Monday, April 30, 2007

Don't sweat the technique

The alarm went off this morning at 7:30 am, way too early for a Sunday. Once I registered the facts of the alarm and the radio and the morning itself, I was immediately aware of the insistent ringing in my ears and the dull hum in my brain, remnants of L's birthday festivities from last night. So, with about five hours of sleep under my belt, I lurched out of bed and got ready to run a 4-mile race in Central Park. I brushed my teeth, put my contacts in, and headed uptown on the train.

Last night we kicked things off with a tapas dinner, which sounded great in theory but in actuality may have left all of us slightly hungry. I know I was about ready to eat my napkin. Then we moved on to our latest nightspot of choice, conveniently located two blocks from the apartment. Knowing I had this race in the morning I kept my alcohol consumption to a minimal degree, for me, at a birthday party, with fun people. We were having a great time, the music was lively, except for a weird Bon Jovi interlude, but as the night progressed, Ashesh rightly pointed out that "the crowd was...changing." Changing into a more surly, outer-borough, inappropriately-dressed permutation of its previous self. (Ladies: keep your bras under your clothing. This applies to most of you.) So finally we left, got some pizza, and went home. Success.

On the train up to the park this morning I assembled these recollections in my brain as I thought about why I was running, and also tried to focus on not getting mugged by the other tired and untrustworthy people around me. My head felt a little inflated and my body was exhausted. L had just rolled over when I left the house.

So I finally started doing this run, then, and it seemed pretty standard: pick somebody up ahead of you and gradually overtake them; run on the periphery of the road so you don't waste too much time jostling past other people; take note of the dreadlock guy you see at every race, who runs at about your pace; don't stop for water, don't even think about it; focus on your breathing; note how pretty the park is in the springtime; let gravity speed you up on the downhills; consider the communal nature of these races, the fact that you can dissolve into a sea of 8,000 runners with 16,000 legs pumping on the asphalt just like yours, the way that the crowd becomes something almost organic; just listen to your music and keep moving.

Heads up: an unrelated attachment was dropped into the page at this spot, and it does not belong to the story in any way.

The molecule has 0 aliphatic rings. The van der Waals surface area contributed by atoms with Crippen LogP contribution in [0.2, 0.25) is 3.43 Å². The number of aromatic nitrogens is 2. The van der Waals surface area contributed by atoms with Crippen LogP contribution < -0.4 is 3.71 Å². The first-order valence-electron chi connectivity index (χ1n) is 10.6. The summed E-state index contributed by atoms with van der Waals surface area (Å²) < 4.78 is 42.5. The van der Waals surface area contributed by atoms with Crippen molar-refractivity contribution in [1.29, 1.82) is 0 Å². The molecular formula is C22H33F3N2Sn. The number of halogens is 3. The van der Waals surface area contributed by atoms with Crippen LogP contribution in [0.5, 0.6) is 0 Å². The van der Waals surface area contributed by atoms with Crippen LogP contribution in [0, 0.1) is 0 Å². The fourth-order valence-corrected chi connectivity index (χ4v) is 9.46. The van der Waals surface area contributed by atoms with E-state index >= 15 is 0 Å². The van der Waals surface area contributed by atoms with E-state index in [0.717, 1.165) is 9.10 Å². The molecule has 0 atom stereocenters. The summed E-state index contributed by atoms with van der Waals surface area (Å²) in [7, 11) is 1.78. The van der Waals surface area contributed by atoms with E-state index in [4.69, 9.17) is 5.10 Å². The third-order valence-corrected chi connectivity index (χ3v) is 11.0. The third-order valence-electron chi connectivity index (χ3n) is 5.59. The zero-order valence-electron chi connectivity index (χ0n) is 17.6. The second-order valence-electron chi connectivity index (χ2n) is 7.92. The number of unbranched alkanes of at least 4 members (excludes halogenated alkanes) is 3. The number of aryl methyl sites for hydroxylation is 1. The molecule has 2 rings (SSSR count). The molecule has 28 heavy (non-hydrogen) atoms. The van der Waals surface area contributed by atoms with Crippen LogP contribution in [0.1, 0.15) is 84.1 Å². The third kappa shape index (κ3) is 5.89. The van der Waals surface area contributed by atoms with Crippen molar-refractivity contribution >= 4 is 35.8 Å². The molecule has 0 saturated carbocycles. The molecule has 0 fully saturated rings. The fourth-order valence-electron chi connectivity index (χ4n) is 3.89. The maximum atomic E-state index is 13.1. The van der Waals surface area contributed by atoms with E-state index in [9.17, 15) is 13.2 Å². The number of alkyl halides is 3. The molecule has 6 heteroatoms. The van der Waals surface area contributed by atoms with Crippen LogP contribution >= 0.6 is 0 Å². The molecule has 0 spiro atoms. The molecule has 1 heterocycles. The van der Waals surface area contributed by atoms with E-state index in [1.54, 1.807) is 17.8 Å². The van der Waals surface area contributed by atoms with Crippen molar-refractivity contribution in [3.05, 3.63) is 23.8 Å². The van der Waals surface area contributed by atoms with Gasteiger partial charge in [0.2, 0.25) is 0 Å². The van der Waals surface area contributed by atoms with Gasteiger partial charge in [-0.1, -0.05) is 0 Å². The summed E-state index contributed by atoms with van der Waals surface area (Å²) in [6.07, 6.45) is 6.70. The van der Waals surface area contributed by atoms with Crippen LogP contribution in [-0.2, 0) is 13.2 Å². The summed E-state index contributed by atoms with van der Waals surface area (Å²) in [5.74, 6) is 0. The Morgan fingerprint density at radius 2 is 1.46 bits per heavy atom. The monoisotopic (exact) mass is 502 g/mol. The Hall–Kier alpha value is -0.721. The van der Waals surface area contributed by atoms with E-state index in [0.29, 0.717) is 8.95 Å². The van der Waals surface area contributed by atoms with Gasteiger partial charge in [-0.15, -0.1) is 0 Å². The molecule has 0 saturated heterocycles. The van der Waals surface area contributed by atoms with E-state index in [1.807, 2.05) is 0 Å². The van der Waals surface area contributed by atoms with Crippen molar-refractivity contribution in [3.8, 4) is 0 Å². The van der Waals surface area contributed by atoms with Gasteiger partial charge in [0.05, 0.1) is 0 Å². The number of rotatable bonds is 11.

I felt winded at points and felt like I dropped my speed down to a crawl. At other times I really pushed hard and basically stalked some hapless runner until I passed them. I was dying to come across mile marker 3, and when I finally passed it, I didn't feel like I had much left for the remaining mile, and I couldn't even muster up a decent sprint for the very last stretch, when the banner at the finish line is in sight, an actual crowd is present along the edges and the thumping dance music obliterates whatever club tune you've been listening to. But I crossed the finish line, gave myself a high-five over my head (which may look like an ordinary clap, but it's not), gathered my complimentary water and sportsdrink and tart macintosh apple, and headed home.

Later in the afternoon I checked my results out on the web, and it turns out that today I posted my fastest pace-per-mile time ever, in the two years I've been running these things. It was a solid twenty seconds quicker than my usual effort, and I beat last week's time, in the same distance, by a solid minute. Maybe I didn't waste as much time dodging other people today, or maybe I happened to just hit some nice new peak of fitness today, but whatever the case, I felt really proud of myself.

I'm already thinking about what my goal time is for the next four-miler I do, and the next threshold for my pace time. In hindsight (of course) it felt great to wake up early and get out of the house and do something, to wipe away the cobwebs left over from a night on the town and embrace the day. When I came home the ringing had subsided in my head. Today I felt a certain pride and contentment that I doubt I could feel from, say, Federal Income Tax, or Professional Responsibility, or Entertainment Law, which are the exams I'm facing in the next couple days.

I guess the moral of the story is, if you can't eat your Wheaties, try knocking back a few Heineckens and not sleeping for a night, and watch your athletic abilities soar! You'll see a real spike, I guarantee it.

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